Rev’d Elijah Green


Mr Green was the circuit minister for Richmond Hill Methodist Church, Bourne Chapel (and I think All Saints and Zion).    I have looked up the name ‘Elijah’ and he was an ancient ‘fearless Hebrew prophet’


Our Mr Green was wonderful, a friend to all, involved with all the familiar chapel events and the youth club. He was softly spoken and yet on a Sunday morning from his pulpit he could shout and rant and rave and preach, ‘hell and damnation’ to those who didn’t conform.

Was any man more intended from birth to be a Methodist Minister? His parents must have known his future even then for him to have been Christened, Elijah!  I remember having scarlet fever as a ten year old and being in Killingbeck Fever Hospital for three weeks. No visitors were allowed, not even parents but Mr Green came to see me dressed in a white smock coat. God bless Mr Green.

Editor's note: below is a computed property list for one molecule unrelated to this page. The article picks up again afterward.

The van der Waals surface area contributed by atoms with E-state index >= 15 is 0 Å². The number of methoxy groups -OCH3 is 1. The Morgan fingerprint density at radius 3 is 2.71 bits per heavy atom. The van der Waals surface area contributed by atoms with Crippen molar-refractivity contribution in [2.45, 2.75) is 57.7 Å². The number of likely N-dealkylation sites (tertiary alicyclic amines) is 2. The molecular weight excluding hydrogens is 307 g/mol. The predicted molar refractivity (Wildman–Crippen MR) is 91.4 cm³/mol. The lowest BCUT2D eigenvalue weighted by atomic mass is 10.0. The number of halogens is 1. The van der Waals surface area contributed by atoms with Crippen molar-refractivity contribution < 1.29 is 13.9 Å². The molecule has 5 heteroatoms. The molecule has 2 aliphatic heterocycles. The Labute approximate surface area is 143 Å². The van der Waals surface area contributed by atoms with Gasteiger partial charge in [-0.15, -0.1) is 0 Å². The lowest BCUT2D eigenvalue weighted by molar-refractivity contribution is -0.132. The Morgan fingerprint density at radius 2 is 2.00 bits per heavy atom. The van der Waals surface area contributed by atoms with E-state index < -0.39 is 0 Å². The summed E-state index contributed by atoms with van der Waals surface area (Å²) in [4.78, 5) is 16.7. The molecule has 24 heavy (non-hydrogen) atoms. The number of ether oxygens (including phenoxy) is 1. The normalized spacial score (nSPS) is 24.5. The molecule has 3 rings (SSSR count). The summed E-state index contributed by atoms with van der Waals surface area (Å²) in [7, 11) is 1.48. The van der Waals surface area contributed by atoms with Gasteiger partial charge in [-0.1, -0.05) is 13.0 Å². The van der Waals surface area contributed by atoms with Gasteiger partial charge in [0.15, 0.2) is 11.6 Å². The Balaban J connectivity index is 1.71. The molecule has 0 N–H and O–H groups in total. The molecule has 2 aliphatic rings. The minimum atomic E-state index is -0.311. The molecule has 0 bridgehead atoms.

Incidentally, all I remember about Killingbeck, was having to drink a cup full of senna every night out of an old tin mug.  Dark brown senna pods – awful!


                                                Richmond Hill Methodist Chapel

Sunday afternoons were Sunday school. Nobody ever said; ‘Do you want to go?’ you just went! As I got older we also went to chapel at night. I always liked it; it was like an extension of my family. Even now, after all these years, when I see a member of that old congregation we have an exchange of reminiscences, it’s always nice.  The highlight of the year was Whit Sunday. The first one I remember was going on the back of a horse and cart. The cart had no sides and the seats were pews from the Sunday school. I think the horse and cart was Mr Fretwell’s (his son was John Fretwell). There were three or four of these carts and the procession went to a field in Crossgates. It was absolutely fantastic; we had packed sandwiches and lemonade’. The sun always shone and everybody smiled.